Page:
246 years since those words were first written in the Declaration of Independence, what truths do we all still hold to be self-evident? In just a few weeks many of us will go to the polls to choose new representatives, senators, governors and state reps. And it’s likely that there will be more young people in the voting booths next to us.
In the midterm elections of 2014, just 15 percent of people aged 18-29 in Connecticut turned out to cast a vote. Four years later, in 2018, that number had doubled to 30 percent. In fact it was a year that broke records for youth turnout across the nation.
Throughout this season we’ll be looking at the issues that are driving young people’s engagement with politics – the climate crisis, reproductive rights, gun violence, gay and trans rights, and access to the ballot box. What about those issues is self-evident? Where do we have common ground as a nation and across generations, and where do we differ? All of the people we’ll invite into the studio to speak with us this season are in their 20s or even younger.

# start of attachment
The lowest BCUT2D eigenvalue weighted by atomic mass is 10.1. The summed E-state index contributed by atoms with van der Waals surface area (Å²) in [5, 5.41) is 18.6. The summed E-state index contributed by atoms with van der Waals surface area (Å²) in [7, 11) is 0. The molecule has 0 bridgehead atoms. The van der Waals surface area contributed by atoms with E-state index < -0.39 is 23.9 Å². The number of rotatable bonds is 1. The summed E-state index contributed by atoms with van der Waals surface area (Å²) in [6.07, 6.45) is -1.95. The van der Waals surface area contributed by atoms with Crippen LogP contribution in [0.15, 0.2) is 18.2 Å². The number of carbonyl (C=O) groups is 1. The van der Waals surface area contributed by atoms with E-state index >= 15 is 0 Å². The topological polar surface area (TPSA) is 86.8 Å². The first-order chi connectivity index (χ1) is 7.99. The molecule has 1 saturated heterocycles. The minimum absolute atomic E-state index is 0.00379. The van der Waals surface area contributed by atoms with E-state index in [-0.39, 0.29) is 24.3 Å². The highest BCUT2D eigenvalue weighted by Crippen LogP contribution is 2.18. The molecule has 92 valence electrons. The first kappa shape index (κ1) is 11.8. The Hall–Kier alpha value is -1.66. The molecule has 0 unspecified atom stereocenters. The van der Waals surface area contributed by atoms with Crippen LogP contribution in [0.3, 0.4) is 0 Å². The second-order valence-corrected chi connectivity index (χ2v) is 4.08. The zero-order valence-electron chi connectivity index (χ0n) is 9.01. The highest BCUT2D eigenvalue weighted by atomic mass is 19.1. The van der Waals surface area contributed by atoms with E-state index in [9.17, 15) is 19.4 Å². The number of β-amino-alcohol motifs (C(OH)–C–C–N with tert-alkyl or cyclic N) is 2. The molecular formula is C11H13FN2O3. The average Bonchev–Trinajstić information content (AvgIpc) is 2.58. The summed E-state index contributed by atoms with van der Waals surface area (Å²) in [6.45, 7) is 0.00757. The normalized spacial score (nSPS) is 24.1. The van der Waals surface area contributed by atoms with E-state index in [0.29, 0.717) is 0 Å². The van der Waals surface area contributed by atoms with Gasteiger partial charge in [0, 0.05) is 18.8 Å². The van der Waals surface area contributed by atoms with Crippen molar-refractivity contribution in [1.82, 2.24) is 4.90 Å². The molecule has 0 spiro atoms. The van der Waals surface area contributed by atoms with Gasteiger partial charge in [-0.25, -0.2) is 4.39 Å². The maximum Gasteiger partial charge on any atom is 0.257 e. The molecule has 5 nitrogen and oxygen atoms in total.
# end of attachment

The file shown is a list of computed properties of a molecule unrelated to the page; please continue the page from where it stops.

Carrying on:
To set the scene we’re assembling a panel of young people to explore why we’ve seen this resurgence of interest in politics.
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Guests this episode
Nanee Sajeev, a member of the CT Mirror’s Community Editorial Board, who does community work in the field of sexual and domestic violence.
Ed Ford, who was first elected to office as a Republican at the age of 20. He served on the Middletown Board of Education and then the Common Council.
Valli Pendyala, the vice-chair of Future Leaders in Politics.